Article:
Burrow’s offense tweaks, not scraps, Dalton’s system

December 28, 2019 Atlanta - LSU quarterback Joe Burrow (9) runs with the ball in the first half of the Chick-fil-A Peach Bowl at Mercedes-Benz Stadium on Saturday, December 28, 2019. (Hyosub Shin / Hyosub.Shin@ajc.com)
December 28, 2019 Atlanta - LSU quarterback Joe Burrow (9) runs with the ball in the first half of the Chick-fil-A Peach Bowl at Mercedes-Benz Stadium on Saturday, December 28, 2019. (Hyosub Shin / Hyosub.Shin@ajc.com)

Credit: HYOSUB SHIN / AJC

Credit: HYOSUB SHIN / AJC

The Cincinnati Bengals are starting to see how the offense will look with new quarterback Joe Burrow, but they’ll begin putting it more to the test when the pads come on Tuesday.

Cincinnati made some adjustments that paid off in the running game in the second half of 2019 and now the passing game will evolve slightly under Burrow.

Players note only small changes in the system since the Bengals moved on from former quarterback Andy Dalton after drafting Burrow with the top overall pick, but fans who followed Burrow at LSU might see some similarities in things he ran there and wrinkles added to the 2020 playbook.

“I think the big thing this year is we’re trying to maximize the things that we were good at last year and kind of replace the things we weren’t so good at, while also adding in the things that Joe Burrow was so good at in college,” said left tackle Jonah Williams, who was sidelined last year because of shoulder surgery but watched the team closely. “It’s a mix of everything. I think coach (Zac) Taylor has his base offense that he wants to run. but it feels like we’re playing into our strengths really well. And I think maybe last year, we didn’t know what our strengths were until we played.”

Wide receiver Tyler Boyd said the Bengals just “tweaked a few concepts” to Burrow’s liking.

Boyd started watching Burrow toward the end of 2019 when it became clear the Bengals would be getting the No. 1 pick and potentially using it to draft the Heisman Trophy winner. Even since then, he’s studied the connection between Burrow and former LSU wide receiver and Vikings first-round pick Justin Jefferson, so Boyd could get an idea what made them click.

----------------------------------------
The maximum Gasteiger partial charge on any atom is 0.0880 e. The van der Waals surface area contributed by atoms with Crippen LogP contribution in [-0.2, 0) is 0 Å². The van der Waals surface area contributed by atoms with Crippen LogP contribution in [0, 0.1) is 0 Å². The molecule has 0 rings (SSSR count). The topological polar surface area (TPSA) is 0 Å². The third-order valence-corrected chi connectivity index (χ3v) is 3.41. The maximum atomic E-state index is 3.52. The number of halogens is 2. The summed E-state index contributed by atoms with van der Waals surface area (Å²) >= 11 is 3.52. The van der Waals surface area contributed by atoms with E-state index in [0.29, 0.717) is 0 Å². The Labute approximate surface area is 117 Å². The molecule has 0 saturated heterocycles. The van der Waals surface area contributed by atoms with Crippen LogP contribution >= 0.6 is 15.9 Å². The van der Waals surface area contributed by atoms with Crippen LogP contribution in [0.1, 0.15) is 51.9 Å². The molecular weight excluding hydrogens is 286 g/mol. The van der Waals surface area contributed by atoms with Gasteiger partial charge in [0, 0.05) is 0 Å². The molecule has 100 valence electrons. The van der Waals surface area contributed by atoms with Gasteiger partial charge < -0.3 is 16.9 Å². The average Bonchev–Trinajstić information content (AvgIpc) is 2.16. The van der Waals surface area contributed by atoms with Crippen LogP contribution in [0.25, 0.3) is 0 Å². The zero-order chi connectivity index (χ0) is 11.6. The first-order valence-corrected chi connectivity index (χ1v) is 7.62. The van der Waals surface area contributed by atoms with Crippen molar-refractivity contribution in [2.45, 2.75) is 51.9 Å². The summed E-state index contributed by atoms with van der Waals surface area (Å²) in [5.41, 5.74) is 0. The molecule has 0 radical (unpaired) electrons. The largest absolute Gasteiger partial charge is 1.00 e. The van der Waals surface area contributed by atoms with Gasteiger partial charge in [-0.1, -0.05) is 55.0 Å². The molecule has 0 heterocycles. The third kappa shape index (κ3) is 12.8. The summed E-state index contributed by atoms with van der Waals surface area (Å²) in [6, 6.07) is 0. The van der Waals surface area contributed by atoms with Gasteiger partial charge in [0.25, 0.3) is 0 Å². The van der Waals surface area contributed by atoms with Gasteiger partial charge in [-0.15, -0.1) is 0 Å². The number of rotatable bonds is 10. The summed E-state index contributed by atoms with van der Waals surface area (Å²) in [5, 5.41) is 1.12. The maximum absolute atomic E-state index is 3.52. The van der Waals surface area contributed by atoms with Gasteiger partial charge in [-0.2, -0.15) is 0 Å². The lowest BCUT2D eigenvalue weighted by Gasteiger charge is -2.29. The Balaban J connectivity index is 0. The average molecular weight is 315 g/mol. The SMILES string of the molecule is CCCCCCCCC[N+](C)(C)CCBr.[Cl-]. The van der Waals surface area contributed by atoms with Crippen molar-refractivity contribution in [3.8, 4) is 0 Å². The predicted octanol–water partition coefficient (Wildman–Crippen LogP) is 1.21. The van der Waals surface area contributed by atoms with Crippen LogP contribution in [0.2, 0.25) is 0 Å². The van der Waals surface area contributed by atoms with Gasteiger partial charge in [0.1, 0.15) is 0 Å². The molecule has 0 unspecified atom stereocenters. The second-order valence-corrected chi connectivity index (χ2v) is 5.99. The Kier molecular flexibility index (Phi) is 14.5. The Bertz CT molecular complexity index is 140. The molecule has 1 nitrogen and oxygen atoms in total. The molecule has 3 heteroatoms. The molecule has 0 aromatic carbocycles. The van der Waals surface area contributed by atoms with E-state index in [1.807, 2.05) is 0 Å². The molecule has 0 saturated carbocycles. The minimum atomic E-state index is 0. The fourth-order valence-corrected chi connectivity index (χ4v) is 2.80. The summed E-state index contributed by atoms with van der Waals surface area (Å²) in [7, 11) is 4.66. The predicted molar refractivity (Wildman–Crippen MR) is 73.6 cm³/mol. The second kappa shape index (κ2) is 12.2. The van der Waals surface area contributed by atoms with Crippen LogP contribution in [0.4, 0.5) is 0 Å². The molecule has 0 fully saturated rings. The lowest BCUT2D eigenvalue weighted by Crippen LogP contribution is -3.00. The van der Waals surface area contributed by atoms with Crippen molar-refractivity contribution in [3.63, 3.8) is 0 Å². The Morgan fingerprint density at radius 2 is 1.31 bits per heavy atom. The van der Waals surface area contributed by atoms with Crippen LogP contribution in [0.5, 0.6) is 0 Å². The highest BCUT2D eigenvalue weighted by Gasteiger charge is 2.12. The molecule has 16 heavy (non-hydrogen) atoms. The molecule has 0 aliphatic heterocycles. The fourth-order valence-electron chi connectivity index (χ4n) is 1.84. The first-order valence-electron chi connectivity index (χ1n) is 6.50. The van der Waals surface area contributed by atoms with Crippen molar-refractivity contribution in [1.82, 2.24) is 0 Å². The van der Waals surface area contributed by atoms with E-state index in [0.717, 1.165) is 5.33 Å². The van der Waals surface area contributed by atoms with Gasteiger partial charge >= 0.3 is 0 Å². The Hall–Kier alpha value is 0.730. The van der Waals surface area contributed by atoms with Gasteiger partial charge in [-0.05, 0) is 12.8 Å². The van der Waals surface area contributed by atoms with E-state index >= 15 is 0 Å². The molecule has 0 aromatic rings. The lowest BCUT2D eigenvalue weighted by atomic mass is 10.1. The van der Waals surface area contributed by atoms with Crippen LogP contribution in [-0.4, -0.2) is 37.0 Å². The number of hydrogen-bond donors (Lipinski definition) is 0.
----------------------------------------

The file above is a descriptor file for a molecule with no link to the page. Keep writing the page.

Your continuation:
“Just seeing them connect on certain routes, and we kind of implemented their concepts into what we’re doing now so that he can continue that same connection with a guy like me,” Boyd said. “Leaving from a guy like Jefferson, we’ve kind of got similar abilities and a similar game. So I feel as long as the timing and the chemistry is put together, he’ll basically be starting from a week after he won his national championship.”

Boyd also is excited about the potential for the offense to add a new dimension with Burrow’s ability to throw on the run or scramble. Burrow and his receivers at LSU seemed to perfect the scramble drill last year, and that’s been an untapped part of the Bengals’ offense under Dalton, who had a career-high of 61 carries in a season and never had more than 184 yards rushing in any of his nine seasons with Cincinnati.

Burrow rushed 115 times for 368 yards and five touchdowns last year and 128 times for 399 yards and seven touchdowns in 2018, his first season at LSU after transferring from Ohio State.

“Extending plays is the biggest key of keeping the offense on the field,” Boyd said. “We really didn’t have too much scramble throw or scramble touchdown last year. It was very limited. But I think that’s the key to winning. You got Russell (Wilson), Lamar (Jackson), everyone scrambles around and tries to make plays and allow the receiver to make separation. Joe, I believe, is a great fit for a guy like that who knows how to utilize his ability in the pocket to maneuver and get away from tacklers so he can extend plays and we can continue to move the ball.”

Boyd isn’t worried about a dropoff in the passing game with a rookie quarterback. Burrow has looked smooth throwing the ball and already is showing confidence, being vocal and bringing a competitive energy to the field.

“Just the confidence, man,” Boyd said. “I can just tell by his swag and his whole demeanor just how he goes about himself. One thing on the field, man, he’s very vocal. So that’s a great start. He’s not shying away from none of the competitiveness and shying away from the position that we want him to be in. I feel like he’s handling everything pretty well.”

The Bengals likely are behind other teams right now that aren’t installing an offense with a new quarterback, and the gradual progression into training camp doesn’t help speed up that process. However, Bengals coach Zac Taylor said it might have been beneficial for the newcomers to have that slower pace to learn before putting the plays into action in a live situation.

Cincinnati strapped on helmets for the first time Thursday and is set for its first padded practice Tuesday. Media will be allowed to attend a session for the first time Monday.

“We have been able to do a lot in the walk-through periods,” Taylor said during his weekly video news conference Tuesday. “It’s really been good for us, because when you don’t have the OTAs and you just been talking through it through Zoom, it is good to be able to do this at a slower pace for two weeks – really for these rookies a little longer now. So, they are going to have a really good grasp of things when we are counting on them to do it full speed against some competition in practice.

“They are gonna be ready for it. We get a chance to iron out a lot of mistakes that we are kind of working through right now. It’s been a really good process for us. We’ve been able to get a lot in.”